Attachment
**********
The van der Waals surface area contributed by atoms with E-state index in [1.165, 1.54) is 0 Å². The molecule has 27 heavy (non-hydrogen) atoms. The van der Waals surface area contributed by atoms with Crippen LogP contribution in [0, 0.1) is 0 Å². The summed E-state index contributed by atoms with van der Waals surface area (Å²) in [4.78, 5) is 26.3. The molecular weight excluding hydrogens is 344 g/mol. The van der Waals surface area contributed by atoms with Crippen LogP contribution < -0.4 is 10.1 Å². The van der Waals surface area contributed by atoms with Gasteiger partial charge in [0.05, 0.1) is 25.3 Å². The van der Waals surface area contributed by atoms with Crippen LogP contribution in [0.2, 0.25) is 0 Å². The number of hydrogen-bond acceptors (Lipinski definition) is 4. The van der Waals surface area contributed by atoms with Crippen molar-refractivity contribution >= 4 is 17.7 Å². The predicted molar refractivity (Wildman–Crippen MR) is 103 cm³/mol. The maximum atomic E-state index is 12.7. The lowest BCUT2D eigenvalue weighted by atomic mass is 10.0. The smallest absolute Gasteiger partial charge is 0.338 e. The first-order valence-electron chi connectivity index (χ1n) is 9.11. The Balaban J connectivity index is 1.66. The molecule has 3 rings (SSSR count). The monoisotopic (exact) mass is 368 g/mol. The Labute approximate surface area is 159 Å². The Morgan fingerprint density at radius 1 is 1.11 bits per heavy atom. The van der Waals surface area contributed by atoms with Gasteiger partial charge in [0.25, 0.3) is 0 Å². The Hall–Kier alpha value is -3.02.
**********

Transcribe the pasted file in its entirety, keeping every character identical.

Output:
The van der Waals surface area contributed by atoms with E-state index in [1.165, 1.54) is 0 Å². The molecule has 27 heavy (non-hydrogen) atoms. The van der Waals surface area contributed by atoms with Crippen LogP contribution in [0, 0.1) is 0 Å². The summed E-state index contributed by atoms with van der Waals surface area (Å²) in [4.78, 5) is 26.3. The molecular weight excluding hydrogens is 344 g/mol. The van der Waals surface area contributed by atoms with Crippen LogP contribution < -0.4 is 10.1 Å². The van der Waals surface area contributed by atoms with Gasteiger partial charge in [0.05, 0.1) is 25.3 Å². The van der Waals surface area contributed by atoms with Crippen LogP contribution in [0.2, 0.25) is 0 Å². The number of hydrogen-bond acceptors (Lipinski definition) is 4. The van der Waals surface area contributed by atoms with Crippen molar-refractivity contribution >= 4 is 17.7 Å². The predicted molar refractivity (Wildman–Crippen MR) is 103 cm³/mol. The maximum atomic E-state index is 12.7. The lowest BCUT2D eigenvalue weighted by atomic mass is 10.0. The smallest absolute Gasteiger partial charge is 0.338 e. The first-order valence-electron chi connectivity index (χ1n) is 9.11. The Balaban J connectivity index is 1.66. The molecule has 3 rings (SSSR count). The monoisotopic (exact) mass is 368 g/mol. The Labute approximate surface area is 159 Å². The Morgan fingerprint density at radius 1 is 1.11 bits per heavy atom. The van der Waals surface area contributed by atoms with Gasteiger partial charge in [0.25, 0.3) is 0 Å². The Hall–Kier alpha value is -3.02.